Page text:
My Favorite Summer Vacation: A Trip for Three Generations

by Julie Royce / Aug 23, 2009 /
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My Favorite Summer Vacation: A Trip for Three Generations

Living in Michigan I mainly take vacations during the winter for obvious reasons. Yet I cherish a 2005 summer trip – not because of the destinations (we never left the continental U.S.) but for the laughs it provided and the answers it afforded to the burning questions in our lives: Could three generations of women (mother, daughter and much younger daughter-in-law) spend a week in a 4 x 4 space (car) and small hotel rooms (one bathroom and no privacy) while enjoying the journey and resisting the urge to kill one another?   

Andrea, the young daughter-in-law, and I were driving Bonnie, the mother, from Florida to her summer home in Michigan. Andrea guided for the journey, showing us the southern lowlands where she grew up. Our itinerary included two leisurely days in Savannah, two more in Charleston and then lots of driving.

Packing our car was an organizational feat of magnificent proportions. We departed with no maps (how hard is it to get from Florida to Michigan?), but lots of food and luggage.  Mother layered the trunk with clothes and miscellany accumulated over several months. A blanket covered this first layer. Next came three full size suitcases. It took a half hour to shoehorn them into place or remove them each subsequent evening. Small items were stuffed in crannies. The backseat was divided; Mom got one third and the remainder was packed with purses, cameras, blankets, pillows, coats, umbrellas, books, extra shoes, two ice coolers (for the chilled food), and a large bag for cookies and potato chips. Mother doled out food.

The first leg of our trip took us to Savannah in about eight hours. Mother and I outvoted Andrea to stop at a Russell Stover Outlet along the way. We ate ice cream cones and firmed up our stash of supplies with fudge and a box of assorted chocolates to nibble during evenings spent in motel rooms snacking on potato chips. It’s a dietary fact that if you eat something salty you have to follow it by something chocolaty-sweet.     

Our first night in Savannah we walked the cobblestone streets and ate dinner at Tubby’s at 7:30 - over Mother’s protests she doesn’t like to eat late because then she can’t sleep. Andrea prefers dining late. I stayed out of discussion because I simply enjoy eating –anytime will do. Our scallops hadn’t even arrived when entertainment began. Our table was closest to the Dylanesque-singer. Both Andrea and I grinned and tapped our feet to the beat. Mom, who is nearly deaf, covered her ears and insisted the sound was deafening. Fortunately for Andrea and me, there was no other seating available and Mother had to suffer. Afterwards Andrea treated us to huge frozen daiquiris, which in Savannah you carry as you walk around. Mother soon forgot her complaints.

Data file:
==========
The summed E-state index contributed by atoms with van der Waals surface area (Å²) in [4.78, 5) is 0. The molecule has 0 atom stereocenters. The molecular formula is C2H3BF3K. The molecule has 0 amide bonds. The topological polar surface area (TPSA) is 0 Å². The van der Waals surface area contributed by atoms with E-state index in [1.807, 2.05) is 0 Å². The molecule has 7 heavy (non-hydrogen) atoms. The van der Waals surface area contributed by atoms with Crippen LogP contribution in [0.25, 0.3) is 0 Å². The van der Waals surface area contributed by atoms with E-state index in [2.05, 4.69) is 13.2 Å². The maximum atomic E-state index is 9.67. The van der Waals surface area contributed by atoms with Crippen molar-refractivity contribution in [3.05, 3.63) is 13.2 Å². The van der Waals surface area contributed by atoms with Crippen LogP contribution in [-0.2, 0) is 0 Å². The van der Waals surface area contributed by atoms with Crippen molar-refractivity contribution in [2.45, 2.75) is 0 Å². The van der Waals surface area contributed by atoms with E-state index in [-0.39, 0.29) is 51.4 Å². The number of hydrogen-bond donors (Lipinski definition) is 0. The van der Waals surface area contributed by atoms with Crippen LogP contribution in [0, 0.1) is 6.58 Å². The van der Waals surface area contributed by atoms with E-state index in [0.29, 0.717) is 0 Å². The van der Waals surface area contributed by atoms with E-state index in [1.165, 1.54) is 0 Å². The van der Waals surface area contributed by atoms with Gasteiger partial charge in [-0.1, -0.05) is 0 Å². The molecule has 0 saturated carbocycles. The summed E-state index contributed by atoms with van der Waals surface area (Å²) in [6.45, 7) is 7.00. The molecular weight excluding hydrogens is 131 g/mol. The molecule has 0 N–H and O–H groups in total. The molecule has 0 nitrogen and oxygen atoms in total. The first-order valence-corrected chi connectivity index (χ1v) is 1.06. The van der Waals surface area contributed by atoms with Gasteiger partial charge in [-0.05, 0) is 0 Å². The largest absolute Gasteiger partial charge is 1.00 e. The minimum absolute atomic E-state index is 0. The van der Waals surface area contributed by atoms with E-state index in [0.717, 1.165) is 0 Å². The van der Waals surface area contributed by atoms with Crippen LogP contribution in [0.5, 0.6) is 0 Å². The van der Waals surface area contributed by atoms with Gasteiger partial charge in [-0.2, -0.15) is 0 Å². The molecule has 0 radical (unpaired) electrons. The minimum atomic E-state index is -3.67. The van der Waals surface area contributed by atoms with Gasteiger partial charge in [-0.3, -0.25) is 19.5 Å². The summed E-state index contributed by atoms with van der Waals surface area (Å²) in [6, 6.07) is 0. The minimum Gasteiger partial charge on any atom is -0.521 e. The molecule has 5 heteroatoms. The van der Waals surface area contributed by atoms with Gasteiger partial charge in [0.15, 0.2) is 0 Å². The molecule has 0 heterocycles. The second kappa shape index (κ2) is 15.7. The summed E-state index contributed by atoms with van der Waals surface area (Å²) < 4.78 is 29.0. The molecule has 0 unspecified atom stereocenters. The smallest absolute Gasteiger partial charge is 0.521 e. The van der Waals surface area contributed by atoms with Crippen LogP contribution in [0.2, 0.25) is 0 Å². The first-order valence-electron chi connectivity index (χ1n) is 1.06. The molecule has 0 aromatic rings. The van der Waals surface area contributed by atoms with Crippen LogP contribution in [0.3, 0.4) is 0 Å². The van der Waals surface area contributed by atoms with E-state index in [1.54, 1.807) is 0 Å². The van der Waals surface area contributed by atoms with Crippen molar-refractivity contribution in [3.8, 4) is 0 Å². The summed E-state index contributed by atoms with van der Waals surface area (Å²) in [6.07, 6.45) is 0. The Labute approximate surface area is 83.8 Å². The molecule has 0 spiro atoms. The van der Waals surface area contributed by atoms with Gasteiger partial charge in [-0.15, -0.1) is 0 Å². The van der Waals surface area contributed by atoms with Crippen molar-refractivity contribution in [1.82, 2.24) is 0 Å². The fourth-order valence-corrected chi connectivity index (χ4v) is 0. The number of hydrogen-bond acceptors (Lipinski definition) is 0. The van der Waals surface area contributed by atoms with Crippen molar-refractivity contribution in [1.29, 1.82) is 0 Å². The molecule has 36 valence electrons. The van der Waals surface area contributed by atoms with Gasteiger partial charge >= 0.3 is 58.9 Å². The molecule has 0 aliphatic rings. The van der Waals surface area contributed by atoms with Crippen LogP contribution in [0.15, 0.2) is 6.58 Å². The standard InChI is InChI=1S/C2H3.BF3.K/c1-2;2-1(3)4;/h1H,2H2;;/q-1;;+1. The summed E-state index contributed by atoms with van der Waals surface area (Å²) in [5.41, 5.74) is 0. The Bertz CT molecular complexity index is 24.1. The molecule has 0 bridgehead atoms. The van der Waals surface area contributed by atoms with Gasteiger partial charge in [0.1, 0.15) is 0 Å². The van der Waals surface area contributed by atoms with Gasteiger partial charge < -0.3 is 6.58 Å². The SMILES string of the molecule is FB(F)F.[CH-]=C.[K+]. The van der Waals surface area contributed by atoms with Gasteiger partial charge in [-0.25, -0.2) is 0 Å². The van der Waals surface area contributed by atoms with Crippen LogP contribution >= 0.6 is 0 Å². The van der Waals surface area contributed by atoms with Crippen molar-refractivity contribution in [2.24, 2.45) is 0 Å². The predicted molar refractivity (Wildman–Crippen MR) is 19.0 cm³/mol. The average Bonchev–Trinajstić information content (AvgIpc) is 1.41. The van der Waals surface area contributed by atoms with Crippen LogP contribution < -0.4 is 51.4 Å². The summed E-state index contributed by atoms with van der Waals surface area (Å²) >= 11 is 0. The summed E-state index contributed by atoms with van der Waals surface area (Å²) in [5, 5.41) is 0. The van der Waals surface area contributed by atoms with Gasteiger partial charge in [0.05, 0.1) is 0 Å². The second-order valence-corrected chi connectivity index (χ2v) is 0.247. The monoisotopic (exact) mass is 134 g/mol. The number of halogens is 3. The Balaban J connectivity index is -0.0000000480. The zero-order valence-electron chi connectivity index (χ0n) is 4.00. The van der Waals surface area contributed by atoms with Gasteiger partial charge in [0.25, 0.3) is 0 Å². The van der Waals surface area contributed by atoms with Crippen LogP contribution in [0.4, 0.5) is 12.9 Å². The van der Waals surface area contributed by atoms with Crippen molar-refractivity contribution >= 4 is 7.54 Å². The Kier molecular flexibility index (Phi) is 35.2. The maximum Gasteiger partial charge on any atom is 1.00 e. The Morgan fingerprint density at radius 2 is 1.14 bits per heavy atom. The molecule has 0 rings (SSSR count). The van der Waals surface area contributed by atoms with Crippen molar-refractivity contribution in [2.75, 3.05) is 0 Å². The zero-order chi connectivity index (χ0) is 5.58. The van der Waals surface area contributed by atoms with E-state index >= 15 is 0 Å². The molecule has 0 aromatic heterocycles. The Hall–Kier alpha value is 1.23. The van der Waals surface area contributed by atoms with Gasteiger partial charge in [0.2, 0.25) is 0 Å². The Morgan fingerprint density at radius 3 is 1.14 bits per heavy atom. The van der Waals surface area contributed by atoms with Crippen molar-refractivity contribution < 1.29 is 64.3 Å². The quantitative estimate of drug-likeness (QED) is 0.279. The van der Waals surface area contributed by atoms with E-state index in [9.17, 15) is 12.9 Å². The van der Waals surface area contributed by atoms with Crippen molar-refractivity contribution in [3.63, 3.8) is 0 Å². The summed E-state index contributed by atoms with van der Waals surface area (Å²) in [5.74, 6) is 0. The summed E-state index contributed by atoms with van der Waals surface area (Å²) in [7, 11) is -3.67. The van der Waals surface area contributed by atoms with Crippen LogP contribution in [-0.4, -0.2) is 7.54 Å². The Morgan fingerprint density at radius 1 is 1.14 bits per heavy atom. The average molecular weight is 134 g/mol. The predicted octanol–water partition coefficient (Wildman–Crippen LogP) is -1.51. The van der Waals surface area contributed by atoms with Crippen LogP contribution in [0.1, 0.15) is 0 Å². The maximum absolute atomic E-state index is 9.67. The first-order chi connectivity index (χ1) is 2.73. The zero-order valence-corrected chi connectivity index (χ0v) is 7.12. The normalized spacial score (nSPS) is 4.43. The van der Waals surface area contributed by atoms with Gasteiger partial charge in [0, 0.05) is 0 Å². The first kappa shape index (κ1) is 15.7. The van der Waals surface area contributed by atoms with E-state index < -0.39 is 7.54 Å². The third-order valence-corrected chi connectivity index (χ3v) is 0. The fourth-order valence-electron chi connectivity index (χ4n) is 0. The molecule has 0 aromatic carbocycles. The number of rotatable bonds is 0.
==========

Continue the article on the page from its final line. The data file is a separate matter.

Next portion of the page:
Day two we walked all the historic sites of Savannah and Mom determined she would get a picture of a giant ocean going ship navigating the Savannah River. Raindrops began falling as the first monster vessel came into sight. Andrea bailed ship (excuse the pun) and headed back to the room to ‘work’ on her computer. Mother refused to take her first shot until the sluggishly moving vessel was directly in front of her. Then she realized her disposable camera couldn’t get more than 1/20 of the craft with any click. We were forced to wait for the ship to pass and get far enough away to fit in a single frame. Mission finally accomplished we ran for the hotel dodging raindrops the size of oranges.   

The third morning we lost an hour searching for a bridge to take us away from Savannah. Probably should have asked for directions or invested in a map. Since Andrea was driving, I let discretion shut my mouth.

We made a short shopping stop in Beaufort where the cutest stuffed rabbit I’d ever seen called my name. My youngest granddaughter loves bunnies and, try as I might, I couldn’t resist.  After Beaufort, Mother had slightly less than a third of the back seat to herself. She agreed, however, that the encroaching rabbit was worth it.

In Charleston we stayed two nights at a hotel from the Historic Register. The room, with a fireplace and antique furniture, was charming. We enjoyed the decadent croissants during the continental breakfast but appreciated even more the “wine hour.” Actually it stretched for two hours and we probably consumed the cost of the room in wine. I suspected Andrea was self-medicating so she could put up with Mother and me.

The second day in Charleston we experienced more rain; dreary, cold, and non-stop, forcing us to cancel our intended walking jaunt and opt for the cover of a bus tour. We ate dinner at 3:30 (splitting the difference between Mom’s and Andrea’s preferences) at Hyman’s, which is perhaps the most famous seafood restaurant in Charleston. One thing my mother, Andrea and I have in common is a love of seafood.  We were seated next to a group of traveling Barbershop Quartets that serenaded us with Let Me Call You Sweetheart. Andrea had a couple of beers with lunch before we headed to the Charleston Market where I only bought two necklaces that could easily be slipped into my purse. We also bought more books, but figured Mom could squeeze them in the back window.

We returned to the hotel in plenty of time for the second day’s wine hour. I had a glass and I didn’t count Andrea’s.  I do know that the liquid libation made us willing to play euchre with my mother even though we preferred reading.

The next morning as the sun rose I carefully wrote down directions from the concierge and we headed home. I enjoyed Andrea’s guided tours of her old south. Even more, however, I cherished the rare opportunity to spend a vacation with my mother and treasured the fact that my sister-in-law had become my friend.

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